I am a 60 year old woman who agrees with Ms. Kitty. We can always look back to the "good old days" and find both better or worse in our life experience. For me, my own angst has its grounding in my earlier activism when we believed that we were making progress in dealing with the injustices of each time.

It is only in the current administration I find myself with the same disconnect of which Ms. Kitty speaks.

I am one voice, with less physical energy than I had in youth. So each day I recommit myself to doing my part to promote healing and recovery among those I serve in my work: the homeless and formerly homeless who are disenfranchised and invisible in our American society.

I am an active voter and hold accountable those who have received my vote.

Lastly, to the best of my ability, each day I reflect our 7 UU principles in my own life.

What I am NOT going to do is "chill"!

ms. kitty said...

Thanks to both of you for your thoughts.

Joel, of course you're right----we have made lots of progress and need to celebrate our successes.

But I think, like Patpb, I'm tired. I've helped fight many of those fights you mention, at least in spirit, and under the current administration, I feel slippage, every day, back to a bleaker time.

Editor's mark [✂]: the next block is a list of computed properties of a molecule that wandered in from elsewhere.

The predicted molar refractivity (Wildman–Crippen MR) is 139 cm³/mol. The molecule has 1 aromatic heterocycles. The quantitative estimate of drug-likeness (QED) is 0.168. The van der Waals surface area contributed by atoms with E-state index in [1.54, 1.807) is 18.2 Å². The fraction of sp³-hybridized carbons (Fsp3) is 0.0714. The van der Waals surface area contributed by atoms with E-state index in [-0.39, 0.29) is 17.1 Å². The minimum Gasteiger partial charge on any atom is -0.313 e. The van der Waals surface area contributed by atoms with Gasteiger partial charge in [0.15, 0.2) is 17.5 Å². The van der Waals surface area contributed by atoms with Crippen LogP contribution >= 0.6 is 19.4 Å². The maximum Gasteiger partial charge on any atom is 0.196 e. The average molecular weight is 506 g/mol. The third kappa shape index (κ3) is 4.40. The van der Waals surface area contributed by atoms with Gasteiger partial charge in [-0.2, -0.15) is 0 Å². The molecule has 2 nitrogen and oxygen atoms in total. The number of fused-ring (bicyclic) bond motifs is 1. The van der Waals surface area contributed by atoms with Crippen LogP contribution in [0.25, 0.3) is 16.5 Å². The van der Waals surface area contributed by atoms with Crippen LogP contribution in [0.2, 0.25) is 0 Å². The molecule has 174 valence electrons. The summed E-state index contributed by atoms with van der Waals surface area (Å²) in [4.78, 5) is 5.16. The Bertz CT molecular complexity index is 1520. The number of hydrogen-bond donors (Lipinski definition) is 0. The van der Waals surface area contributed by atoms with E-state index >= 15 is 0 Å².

I do feel hopeful and I feel pleased by the successes, but I'm still tired.

Bill Baar said...

Pick up Joseph Loconte's End of Illusions: Relgious Leaders Confront Hitler's Gathering Storm.

It's a collection of writings from the 1930s and early 1940s by American Clergy both pro and anti-war.

Lynn Harold Hough from Christianity and Crisis April 21, 1941 on Defending Justice Despite Our Own Injustice is especially good.

Hough concluded,

The first setp toward moral achievement for the individual and for the nation is the hour of commitement to something more perfect than the individual or the nation has yet achieved. Jesus put the heart of the matter into an immortal epigram when he spoke of those who were evil and yet could give and would give good gifts. We, though evil, may give the good gift of a great loyalty to the cause of man. We can achieve some sort of justice in spite of the injustice in our hearts and in our national life.

ms. kitty said...

I'll have to check out that book, Bill, thanks.